Jerry Frazier testified that on June 24, 1977, he investigated an incident at the Forgotten Man Mission in his capacity as a patrolman for the Birmingham Police Department. There he observed a body identified to him as being Howard Winchester. Appellant was sitting on the front porch. Frazier obtained from appellant a pocketknife and took appellant to the City Jail, after appellant was examined at Cooper Green Hospital because of his complaint of chest and shoulder pain.

Kenneth H. Glover testified that he was employed by the Birmingham Police Department. On June 24, 1977, he and Frazier investigated an incident at the Forgotten Man Mission. Glover testified that he was present at Cooper Green Hospital when appellant was examined. He observed no cuts, scratches, or bruises on appellant, with the exception of one scratch on one of appellant's hands.

David Barnett was called to testify for the defense. Barnett was a councilman for the Vocational Rehabilitation Service. On June 24, 1977, Barnett took Alvin Jackson to the Forgotten Man Mission, since he had no place to stay. When Barnett arrived, Kenneth Morgan was not present at the Mission; so he called him at home. Morgan spoke to appellant over the phone. After the call was finished, appellant led Barnett and Jackson upstairs to show Jackson a room. When the three men came downstairs, another man asked appellant, "Grant, do you know what you are doing?" This question was repeated twice, and the man appeared to be upset. Barnett left at this time. Barnett did not recognize a picture of Howard Winchester, which was shown to him.

Jack Parker was called as a defense witness. Parker testified that an examination of a blood sample taken from Howard Winchester revealed that the alcohol content in the blood was .15 percent.

Reverend Sam Browning testified that he was pastor and assistant director of the Forgotten Man Mission. On June 24, 1977, Browning received a phone call, telling him that there was trouble at the Mission. When Browning arrived there, he found appellant trying to use the telephone. Appellant told Browning he was trying to get himself some help. Earlier that day, Browning testified, Winchester had helped appellant fix an electric fan.

During redirect examination of James Robertson by the District Attorney, the following occurred:

From the record: "Q. How long did you know Mr. Cooper, the defendant? "A. I don't know. We both done a lot of time in the penitentiary. "MR. HASSINGER: May I approach the bench, Your Honor? "THE COURT: All right. (Thereupon, ensued an off-the-record discussion, following which the following proceedings were had and done:) "MR. HASSINGER: Your Honor, I would object to that remark and ask for a mistrial. "THE COURT: Let me say this to you, Mr. Robertson: "He just asked how long he knew him, and he replied by telling him where he had known him and how, and so forth. "That was not responsive to the question. I am going to instruct you, and I do instruct you, to answer the questions just like they are asked. "Don't volunteer, don't explain anything. "If he says, `How long have you known him?' don't say, `We sat on the moon together nine months.' *386 "You say, `I knew him nine months.' "Do you follow me? "A. Yes, sir. "THE COURT: Now, ladies and gentlemen, let me say this to you: "I do overrule the motion for a mistrial, "MR. HASSINGER: We except. "THE COURT: but I do instruct you not to consider, on the question of the guilt, or innocence, of the defendant, any statement by this witness about where he knew him. "That is not a fact in this case. "This man is being tried not for where he may have been at some other time, but he is being tried because a grand jury indicted him for first degree murder. "The indictment states: ` unlawfully and with malice aforethought killed Ernest Howard Winchester by stabbing him with a knife.' That is exactly what he is being tried for. "You are not to let some unresponsive remark of a witness prejudice you against the defendant and his right to a fair and impartial trial. "We are not trying him for where he may, or may not, have been at some other time. That is not proper for the witness to say that. I instruct you not to consider it. "Is there any one of you who feels like you cannot conscientiously disregard that? "Until this is answered, I am going to withdraw my ruling on the motion for a mistrial. "Is there any one of you who feels like you cannot disregard that statement of the witness in passing on the question of the guilt, or innocence, of this defendant? "If there is anyone that feels like they can't disregard it, I want you to raise your hand so that I will know how to proceed. "All right, no one raised his hand, so the Court will infer from that that the jury will not permit the unresponsive statement to affect their verdict one way or another. "All right, proceed. Overrule the motion for a mistrial. Proceed."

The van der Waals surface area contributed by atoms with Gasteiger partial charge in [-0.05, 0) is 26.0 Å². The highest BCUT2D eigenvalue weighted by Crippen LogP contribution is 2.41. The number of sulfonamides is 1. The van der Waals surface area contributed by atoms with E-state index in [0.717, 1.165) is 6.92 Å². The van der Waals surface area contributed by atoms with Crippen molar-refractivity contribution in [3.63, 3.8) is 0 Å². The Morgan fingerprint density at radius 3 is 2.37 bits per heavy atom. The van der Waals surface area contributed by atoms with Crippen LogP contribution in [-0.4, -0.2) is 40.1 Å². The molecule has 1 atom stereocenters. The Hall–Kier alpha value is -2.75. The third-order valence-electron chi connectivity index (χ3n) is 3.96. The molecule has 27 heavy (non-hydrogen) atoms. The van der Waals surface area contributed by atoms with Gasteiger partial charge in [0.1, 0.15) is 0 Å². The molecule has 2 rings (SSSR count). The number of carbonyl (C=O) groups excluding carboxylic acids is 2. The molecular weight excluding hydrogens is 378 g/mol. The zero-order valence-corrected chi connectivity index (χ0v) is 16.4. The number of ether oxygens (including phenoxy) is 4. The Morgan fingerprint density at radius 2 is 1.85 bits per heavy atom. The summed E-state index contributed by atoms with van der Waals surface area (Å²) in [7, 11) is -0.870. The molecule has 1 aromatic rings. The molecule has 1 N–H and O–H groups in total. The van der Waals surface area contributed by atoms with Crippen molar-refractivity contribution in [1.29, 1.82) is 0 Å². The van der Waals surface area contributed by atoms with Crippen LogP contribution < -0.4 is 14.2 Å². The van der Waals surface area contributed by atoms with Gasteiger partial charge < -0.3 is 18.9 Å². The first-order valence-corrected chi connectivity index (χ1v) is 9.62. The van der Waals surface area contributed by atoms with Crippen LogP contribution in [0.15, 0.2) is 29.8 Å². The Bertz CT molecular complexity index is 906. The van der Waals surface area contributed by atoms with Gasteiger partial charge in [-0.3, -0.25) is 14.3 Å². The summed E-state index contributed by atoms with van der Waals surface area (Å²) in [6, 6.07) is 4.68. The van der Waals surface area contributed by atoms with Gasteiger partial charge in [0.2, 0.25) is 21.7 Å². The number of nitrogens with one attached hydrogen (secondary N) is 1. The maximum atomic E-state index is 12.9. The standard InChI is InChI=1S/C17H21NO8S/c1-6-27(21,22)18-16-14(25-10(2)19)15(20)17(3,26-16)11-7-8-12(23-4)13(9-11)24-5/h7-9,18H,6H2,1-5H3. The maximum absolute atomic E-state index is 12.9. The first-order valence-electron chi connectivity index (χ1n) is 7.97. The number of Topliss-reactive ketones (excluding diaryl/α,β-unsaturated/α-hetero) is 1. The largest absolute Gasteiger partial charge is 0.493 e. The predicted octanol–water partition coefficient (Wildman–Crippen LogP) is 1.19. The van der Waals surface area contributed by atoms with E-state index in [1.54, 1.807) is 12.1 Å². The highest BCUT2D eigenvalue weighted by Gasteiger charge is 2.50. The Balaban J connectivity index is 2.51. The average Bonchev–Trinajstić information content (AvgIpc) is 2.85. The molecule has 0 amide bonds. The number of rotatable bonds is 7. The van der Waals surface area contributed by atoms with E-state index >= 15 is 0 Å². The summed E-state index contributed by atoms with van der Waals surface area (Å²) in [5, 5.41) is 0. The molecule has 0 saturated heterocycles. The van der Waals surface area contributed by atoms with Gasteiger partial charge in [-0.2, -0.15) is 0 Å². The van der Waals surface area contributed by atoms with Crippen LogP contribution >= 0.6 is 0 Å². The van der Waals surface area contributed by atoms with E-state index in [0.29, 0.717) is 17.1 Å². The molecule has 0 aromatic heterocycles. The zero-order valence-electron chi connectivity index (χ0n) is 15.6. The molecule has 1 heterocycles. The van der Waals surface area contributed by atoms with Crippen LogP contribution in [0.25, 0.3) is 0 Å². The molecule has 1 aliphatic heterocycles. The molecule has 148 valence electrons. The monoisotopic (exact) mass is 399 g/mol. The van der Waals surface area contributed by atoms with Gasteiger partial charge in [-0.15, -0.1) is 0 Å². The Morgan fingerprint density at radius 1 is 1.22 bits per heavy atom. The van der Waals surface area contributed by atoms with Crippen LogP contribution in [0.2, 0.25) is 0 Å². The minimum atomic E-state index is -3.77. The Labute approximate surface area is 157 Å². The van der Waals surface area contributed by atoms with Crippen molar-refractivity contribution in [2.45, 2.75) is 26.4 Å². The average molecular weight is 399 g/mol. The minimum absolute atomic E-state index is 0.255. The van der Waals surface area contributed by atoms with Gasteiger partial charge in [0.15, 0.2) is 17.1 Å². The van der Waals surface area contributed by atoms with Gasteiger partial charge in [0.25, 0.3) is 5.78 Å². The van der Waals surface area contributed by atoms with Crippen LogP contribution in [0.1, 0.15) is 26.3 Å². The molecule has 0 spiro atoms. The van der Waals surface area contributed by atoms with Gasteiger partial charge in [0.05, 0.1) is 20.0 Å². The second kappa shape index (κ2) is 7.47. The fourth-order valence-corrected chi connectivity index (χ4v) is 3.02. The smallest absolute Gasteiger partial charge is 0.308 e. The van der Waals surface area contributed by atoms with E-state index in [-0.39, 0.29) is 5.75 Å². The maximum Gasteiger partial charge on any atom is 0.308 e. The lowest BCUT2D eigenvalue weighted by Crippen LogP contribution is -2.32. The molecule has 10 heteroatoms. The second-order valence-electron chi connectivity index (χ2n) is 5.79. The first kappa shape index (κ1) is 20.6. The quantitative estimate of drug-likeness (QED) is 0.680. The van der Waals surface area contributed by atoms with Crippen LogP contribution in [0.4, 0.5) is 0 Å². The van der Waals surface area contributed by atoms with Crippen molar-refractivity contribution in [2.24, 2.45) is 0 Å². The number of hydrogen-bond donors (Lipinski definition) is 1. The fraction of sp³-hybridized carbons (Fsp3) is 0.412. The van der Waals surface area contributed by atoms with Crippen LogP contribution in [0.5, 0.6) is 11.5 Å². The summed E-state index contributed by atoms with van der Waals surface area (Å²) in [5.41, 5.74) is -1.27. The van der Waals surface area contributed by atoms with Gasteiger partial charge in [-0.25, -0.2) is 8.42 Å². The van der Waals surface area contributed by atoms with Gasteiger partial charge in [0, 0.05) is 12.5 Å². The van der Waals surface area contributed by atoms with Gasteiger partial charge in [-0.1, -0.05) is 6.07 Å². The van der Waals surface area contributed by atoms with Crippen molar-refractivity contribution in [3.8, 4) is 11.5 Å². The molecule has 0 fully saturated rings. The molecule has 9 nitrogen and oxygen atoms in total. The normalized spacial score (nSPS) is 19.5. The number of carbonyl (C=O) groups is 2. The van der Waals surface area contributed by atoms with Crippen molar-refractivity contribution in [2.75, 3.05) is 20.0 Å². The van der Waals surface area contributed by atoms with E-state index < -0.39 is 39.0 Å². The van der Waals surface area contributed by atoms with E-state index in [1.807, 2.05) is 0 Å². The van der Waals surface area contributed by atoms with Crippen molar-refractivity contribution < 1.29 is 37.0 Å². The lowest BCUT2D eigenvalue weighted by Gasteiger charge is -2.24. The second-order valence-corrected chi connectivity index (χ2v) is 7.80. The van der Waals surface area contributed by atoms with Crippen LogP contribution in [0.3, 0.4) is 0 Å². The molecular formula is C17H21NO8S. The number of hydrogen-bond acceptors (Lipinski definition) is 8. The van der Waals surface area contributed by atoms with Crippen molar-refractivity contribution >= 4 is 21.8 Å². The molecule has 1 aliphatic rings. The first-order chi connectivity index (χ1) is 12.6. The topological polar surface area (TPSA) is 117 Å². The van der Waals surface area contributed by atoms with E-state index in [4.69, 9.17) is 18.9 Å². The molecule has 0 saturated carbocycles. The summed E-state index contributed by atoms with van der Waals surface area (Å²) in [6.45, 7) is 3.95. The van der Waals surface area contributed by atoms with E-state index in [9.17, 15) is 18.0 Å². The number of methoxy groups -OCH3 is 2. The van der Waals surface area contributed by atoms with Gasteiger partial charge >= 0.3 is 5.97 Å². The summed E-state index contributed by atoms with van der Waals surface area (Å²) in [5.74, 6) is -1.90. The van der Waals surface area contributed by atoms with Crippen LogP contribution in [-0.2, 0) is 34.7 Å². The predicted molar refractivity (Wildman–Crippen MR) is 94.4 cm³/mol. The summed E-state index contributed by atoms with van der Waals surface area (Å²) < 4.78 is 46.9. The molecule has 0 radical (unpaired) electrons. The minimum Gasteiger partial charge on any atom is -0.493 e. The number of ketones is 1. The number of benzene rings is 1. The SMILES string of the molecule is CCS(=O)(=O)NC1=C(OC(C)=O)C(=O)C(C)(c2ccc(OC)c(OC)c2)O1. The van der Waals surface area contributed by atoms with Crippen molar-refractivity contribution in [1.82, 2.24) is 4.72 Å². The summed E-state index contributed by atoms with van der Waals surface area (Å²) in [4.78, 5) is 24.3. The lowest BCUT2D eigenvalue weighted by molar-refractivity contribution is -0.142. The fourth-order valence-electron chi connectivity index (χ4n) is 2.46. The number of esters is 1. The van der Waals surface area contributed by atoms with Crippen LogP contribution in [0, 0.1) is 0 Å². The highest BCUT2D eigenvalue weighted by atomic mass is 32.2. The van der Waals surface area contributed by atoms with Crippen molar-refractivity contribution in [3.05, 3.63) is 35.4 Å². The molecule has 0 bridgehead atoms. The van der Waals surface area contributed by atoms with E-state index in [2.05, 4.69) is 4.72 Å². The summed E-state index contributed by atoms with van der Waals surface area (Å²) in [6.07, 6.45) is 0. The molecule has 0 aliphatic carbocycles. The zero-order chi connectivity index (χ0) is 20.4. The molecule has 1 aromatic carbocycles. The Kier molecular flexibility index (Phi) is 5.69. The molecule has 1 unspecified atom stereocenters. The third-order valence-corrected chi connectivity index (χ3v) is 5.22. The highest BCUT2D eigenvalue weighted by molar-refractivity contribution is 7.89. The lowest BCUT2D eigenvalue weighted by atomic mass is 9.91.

Appellant contends that the trial court erred in refusing to grant a mistrial, because the prosecution injected in the case evidence of his bad character before he had entered any evidence of his good character. Gamble, McElroy's Alabama Evidence, Section 27.01(1), 3rd Ed. (citations omitted). There was no error for two reasons.